Miguel Penabella: With violence comes Payne. Your pensive observations, Justin, on the nature of violence as a means for our tortured hero to take his mind briefly away from his own personal demons and divert attention towards fight-or-flight basics surely evokes an expressive, noirish plight as dour as it is cathartically redemptive. These shootouts certainly do feel like moments of sobering clarity; they’re Max’s sole opportunity to capture a sense of control in an otherwise remorseless, taxing world. Perhaps it’s all wordplay and elementary semiotics, but I’ve always found provoking the incessant return to painkillers to prolong the violent gunfights under threat of death. Max only knows a life of personal grief and loss, and to take painkillers means to find temporary reprieve from this trauma, a severing from the inner conflict that defines his character and plagues him throughout this series. It’s a Paynekiller, a resource to unshackle himself from his own identity and into the skilled hands of the player once more.

But this quality of life is ultimately ruinous, self-deprecating, and bursting apart at the seams. During one of Max Payne 3’s handful of flashback sequences, one can spy scribbled on a note and tacked on the wall of a murky local haunt in Hoboken the words, “The dream is over.” The narrative context is that Max has just met for the first time his South American connection Raul Passos, and is now deliberating on his future course of action. Max awakens from his lethargic slumber when the player takes control again, rousing him from self-decay in a bottle. The dream is over; the long goodbye begins. From a literary and cinematic groundwork, we begin in the realm of noir storytelling. This series has always fixated us within the subjectivity of a brooding, solitary figure shouldering a sense of moral culpability and an expectedly downbeat outlook on the world. We become familiar with the kind of troubled, restless minds drowning in alcohol and painkillers, vanquishing each night the shivers that crawl from Out of the Past just so we can live In a Lonely Place. Max exists not within the folds of upstanding action hero storytelling, but in an environment where corruption and violence become endemic, and the only human response is to lash out in contempt. There’s recovery in rampage, even if it means embracing the abyss that breeds monsters out of men. From the disconsolate cynics of Raymond Chandler to the rough sleepers of Paul Schrader, many hearts beat the same blood.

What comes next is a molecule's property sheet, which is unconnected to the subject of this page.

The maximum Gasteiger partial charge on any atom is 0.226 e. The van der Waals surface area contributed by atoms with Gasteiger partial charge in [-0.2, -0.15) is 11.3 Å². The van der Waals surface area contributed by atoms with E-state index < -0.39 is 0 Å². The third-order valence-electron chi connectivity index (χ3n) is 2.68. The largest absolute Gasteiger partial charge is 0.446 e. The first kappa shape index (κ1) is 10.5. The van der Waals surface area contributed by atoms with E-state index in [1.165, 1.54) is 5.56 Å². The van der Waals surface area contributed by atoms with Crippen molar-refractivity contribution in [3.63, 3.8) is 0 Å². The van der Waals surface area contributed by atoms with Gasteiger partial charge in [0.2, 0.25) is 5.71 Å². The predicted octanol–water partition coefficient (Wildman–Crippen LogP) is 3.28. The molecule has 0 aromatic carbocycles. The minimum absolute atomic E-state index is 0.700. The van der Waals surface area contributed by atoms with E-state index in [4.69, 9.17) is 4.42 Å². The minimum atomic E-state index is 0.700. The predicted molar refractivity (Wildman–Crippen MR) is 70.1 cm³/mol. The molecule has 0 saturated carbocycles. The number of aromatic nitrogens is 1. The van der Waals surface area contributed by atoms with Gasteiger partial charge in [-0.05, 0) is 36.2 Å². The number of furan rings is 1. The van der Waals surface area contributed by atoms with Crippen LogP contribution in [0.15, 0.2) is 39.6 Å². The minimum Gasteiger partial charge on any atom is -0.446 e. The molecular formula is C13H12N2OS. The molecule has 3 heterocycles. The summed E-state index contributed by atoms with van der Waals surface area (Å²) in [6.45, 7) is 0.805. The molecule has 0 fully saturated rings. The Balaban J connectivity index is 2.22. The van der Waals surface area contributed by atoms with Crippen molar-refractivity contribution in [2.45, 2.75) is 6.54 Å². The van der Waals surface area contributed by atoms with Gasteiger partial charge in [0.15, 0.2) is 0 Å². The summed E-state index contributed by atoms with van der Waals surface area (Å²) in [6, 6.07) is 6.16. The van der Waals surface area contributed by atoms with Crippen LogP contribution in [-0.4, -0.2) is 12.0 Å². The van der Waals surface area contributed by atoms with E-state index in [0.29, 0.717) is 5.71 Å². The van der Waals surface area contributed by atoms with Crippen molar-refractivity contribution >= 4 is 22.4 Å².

The only way out is through, so Max must forge through hell and back because you don’t rest in the valley of the shadow of death, you walk. This valley is steel and glass, monstrous canyons that encompass a big angry city threatening to consume the frail and powerless. Fighting against its countless evils seems like a Sisyphean task, but to bastardize Albert Camus, “The struggle itself is enough to fill a man’s heart. One must imagine Max happy.” Every forward push breaks down the trauma that’s haunted Max for so long. The player simply guides him, hand-in-hand, towards the light of a new day, one agonizing onslaught at a time. His surroundings are a world of criminality and poverty, percolating with the resultant malice that endangers any chance at peaceful resolution. Max willfully sets foot in cities of perdition, but only because purgation lies near at hand. Noir fiction writer Raymond Chandler wrote about exactly these kinds of hard-won, internalized personal struggles. “A city no worse than others, a city rich and vigorous and full of pride, a city lost and beaten and full of emptiness,” he explains. “It all depends on where you sit and what your own private score is. I didn’t have one. I didn’t care. I finished the drink and went to bed.” And therein emerges Max Payne 3.